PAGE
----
GRS Data Types InformationThe information in these help pages is provided as a brief introduction to the GRS data types only; for more detailed and technical information, see the official documents:
A Pixel By Any Other Name is NOT The Same...
The GRS collects a new spectrum (pixel) approximately every 19.7 seconds, at 360 times per orbit of Mars. These spectra represent detected gamma rays from the planet during the time interval within the detector's range. These spectra are binned by energy level, and each gamma ray detected does not have a particular set of coordinates to identify where it collided with the planet, but an individual gamma-ray does originate in the pixel area. Approximately 4200 spectra are received each Earth day from the Odyssey spacecraft and the Gamma-Ray Spectrometer instruments.
For all data, the collection interval, or pixel, is approximately 19.7 seconds in length, but can vary over the course of mapping. This is a much different definition for the word "pixel" than is used in image processing, traditional image manipulations, or visual camera terminology, where a pixel (or picture element) is equal to the smallest discrete component of an image or picture on a CRT screen (usually a colored dot). In this case, a pixel is a geographic region of the planet's surface over which the instruments have collected data (spectra) for the approximate interval.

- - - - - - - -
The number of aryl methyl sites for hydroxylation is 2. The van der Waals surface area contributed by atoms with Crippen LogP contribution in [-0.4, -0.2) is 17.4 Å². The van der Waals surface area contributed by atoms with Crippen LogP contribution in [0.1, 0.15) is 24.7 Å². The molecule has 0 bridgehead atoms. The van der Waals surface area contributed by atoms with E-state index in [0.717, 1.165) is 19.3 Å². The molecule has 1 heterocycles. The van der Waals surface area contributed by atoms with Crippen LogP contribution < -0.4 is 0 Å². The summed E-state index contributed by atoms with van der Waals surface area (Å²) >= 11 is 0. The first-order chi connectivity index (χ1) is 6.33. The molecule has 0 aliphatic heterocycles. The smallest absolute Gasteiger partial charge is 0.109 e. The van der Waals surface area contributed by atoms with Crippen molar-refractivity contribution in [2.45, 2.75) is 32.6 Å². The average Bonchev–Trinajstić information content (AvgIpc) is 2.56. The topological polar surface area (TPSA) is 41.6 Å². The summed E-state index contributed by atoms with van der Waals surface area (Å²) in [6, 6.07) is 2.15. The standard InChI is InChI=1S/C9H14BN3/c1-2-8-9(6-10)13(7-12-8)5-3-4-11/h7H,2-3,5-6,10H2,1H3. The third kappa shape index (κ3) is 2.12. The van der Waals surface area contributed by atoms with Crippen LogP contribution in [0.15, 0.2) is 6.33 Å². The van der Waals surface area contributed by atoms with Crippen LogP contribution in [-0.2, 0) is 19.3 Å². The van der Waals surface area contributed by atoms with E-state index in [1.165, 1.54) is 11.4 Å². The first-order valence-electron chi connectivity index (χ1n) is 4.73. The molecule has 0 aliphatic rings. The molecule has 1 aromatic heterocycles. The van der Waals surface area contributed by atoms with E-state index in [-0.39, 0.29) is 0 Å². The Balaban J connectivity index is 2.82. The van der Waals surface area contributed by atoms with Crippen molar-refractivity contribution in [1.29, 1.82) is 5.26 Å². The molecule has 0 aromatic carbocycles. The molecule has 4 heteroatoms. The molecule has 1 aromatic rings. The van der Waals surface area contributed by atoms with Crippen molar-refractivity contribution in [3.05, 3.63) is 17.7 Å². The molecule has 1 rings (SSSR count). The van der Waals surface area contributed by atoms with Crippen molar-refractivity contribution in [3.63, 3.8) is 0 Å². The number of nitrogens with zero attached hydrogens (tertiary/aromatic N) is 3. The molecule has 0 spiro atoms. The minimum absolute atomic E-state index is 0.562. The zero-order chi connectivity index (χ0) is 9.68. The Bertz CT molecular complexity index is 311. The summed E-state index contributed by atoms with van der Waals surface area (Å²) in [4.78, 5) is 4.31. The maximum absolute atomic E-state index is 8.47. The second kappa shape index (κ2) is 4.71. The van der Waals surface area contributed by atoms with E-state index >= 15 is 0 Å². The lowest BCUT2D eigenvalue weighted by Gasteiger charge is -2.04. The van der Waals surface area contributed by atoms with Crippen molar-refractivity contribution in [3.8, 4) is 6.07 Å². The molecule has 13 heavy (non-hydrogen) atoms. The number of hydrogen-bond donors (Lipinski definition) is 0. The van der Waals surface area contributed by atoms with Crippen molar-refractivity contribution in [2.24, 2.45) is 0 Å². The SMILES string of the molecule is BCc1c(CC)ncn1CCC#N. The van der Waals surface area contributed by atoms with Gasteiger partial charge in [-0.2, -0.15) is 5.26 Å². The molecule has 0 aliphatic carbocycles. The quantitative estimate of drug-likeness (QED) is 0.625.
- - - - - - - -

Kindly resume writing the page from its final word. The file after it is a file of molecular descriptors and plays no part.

The data collected by the GRS suite of instruments includes corrected, or calibrated, spectra, which are intermediate scientific data products from the different instruments. Uncalibrated, or raw data with spatial information added are also available. Profile data from Gamma Ray Bursts may be downloaded, as well as hardware and engineering data from the spacecraft and the GRS instruments. See the categories on the control bar to the left of this page.
More detailed information is contained in documents located in the section of the GRS PDS Node software.